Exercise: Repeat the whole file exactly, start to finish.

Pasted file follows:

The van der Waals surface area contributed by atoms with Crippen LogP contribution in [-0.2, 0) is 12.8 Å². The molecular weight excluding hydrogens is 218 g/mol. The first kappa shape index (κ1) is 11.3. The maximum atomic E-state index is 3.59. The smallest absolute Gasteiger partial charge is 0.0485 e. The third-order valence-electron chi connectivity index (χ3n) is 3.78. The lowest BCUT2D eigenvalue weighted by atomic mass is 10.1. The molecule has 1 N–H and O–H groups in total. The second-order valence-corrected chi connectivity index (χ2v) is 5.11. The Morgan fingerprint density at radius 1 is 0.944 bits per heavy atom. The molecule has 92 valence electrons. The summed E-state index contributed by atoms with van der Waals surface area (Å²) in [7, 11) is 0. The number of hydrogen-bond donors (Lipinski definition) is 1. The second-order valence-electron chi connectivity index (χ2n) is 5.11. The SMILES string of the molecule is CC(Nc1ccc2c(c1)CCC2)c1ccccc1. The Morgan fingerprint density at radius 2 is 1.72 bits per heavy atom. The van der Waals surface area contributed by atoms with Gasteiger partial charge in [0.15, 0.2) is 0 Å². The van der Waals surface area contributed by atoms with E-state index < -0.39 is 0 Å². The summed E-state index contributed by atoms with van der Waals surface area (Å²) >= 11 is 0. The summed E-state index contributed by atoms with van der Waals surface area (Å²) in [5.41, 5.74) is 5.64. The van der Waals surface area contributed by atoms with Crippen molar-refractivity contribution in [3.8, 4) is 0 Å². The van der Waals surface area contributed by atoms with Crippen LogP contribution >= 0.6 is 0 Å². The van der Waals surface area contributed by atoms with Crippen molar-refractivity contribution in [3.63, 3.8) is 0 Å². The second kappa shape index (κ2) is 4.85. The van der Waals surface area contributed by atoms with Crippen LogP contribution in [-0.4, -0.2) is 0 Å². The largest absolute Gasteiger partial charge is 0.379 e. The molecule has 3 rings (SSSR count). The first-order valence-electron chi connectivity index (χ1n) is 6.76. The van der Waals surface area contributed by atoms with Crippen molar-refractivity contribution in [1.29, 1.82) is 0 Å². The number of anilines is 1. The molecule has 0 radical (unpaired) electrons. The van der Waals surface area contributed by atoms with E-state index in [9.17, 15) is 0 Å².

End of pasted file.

The van der Waals surface area contributed by atoms with Crippen LogP contribution in [-0.2, 0) is 12.8 Å². The molecular weight excluding hydrogens is 218 g/mol. The first kappa shape index (κ1) is 11.3. The maximum atomic E-state index is 3.59. The smallest absolute Gasteiger partial charge is 0.0485 e. The third-order valence-electron chi connectivity index (χ3n) is 3.78. The lowest BCUT2D eigenvalue weighted by atomic mass is 10.1. The molecule has 1 N–H and O–H groups in total. The second-order valence-corrected chi connectivity index (χ2v) is 5.11. The Morgan fingerprint density at radius 1 is 0.944 bits per heavy atom. The molecule has 92 valence electrons. The summed E-state index contributed by atoms with van der Waals surface area (Å²) in [7, 11) is 0. The number of hydrogen-bond donors (Lipinski definition) is 1. The second-order valence-electron chi connectivity index (χ2n) is 5.11. The SMILES string of the molecule is CC(Nc1ccc2c(c1)CCC2)c1ccccc1. The Morgan fingerprint density at radius 2 is 1.72 bits per heavy atom. The van der Waals surface area contributed by atoms with Gasteiger partial charge in [0.15, 0.2) is 0 Å². The van der Waals surface area contributed by atoms with E-state index < -0.39 is 0 Å². The summed E-state index contributed by atoms with van der Waals surface area (Å²) >= 11 is 0. The summed E-state index contributed by atoms with van der Waals surface area (Å²) in [5.41, 5.74) is 5.64. The van der Waals surface area contributed by atoms with Crippen molar-refractivity contribution in [3.8, 4) is 0 Å². The van der Waals surface area contributed by atoms with Crippen LogP contribution >= 0.6 is 0 Å². The van der Waals surface area contributed by atoms with Crippen molar-refractivity contribution in [3.63, 3.8) is 0 Å². The second kappa shape index (κ2) is 4.85. The van der Waals surface area contributed by atoms with Crippen LogP contribution in [-0.4, -0.2) is 0 Å². The largest absolute Gasteiger partial charge is 0.379 e. The molecule has 3 rings (SSSR count). The first-order valence-electron chi connectivity index (χ1n) is 6.76. The van der Waals surface area contributed by atoms with Crippen molar-refractivity contribution in [1.29, 1.82) is 0 Å². The number of anilines is 1. The molecule has 0 radical (unpaired) electrons. The van der Waals surface area contributed by atoms with E-state index in [9.17, 15) is 0 Å².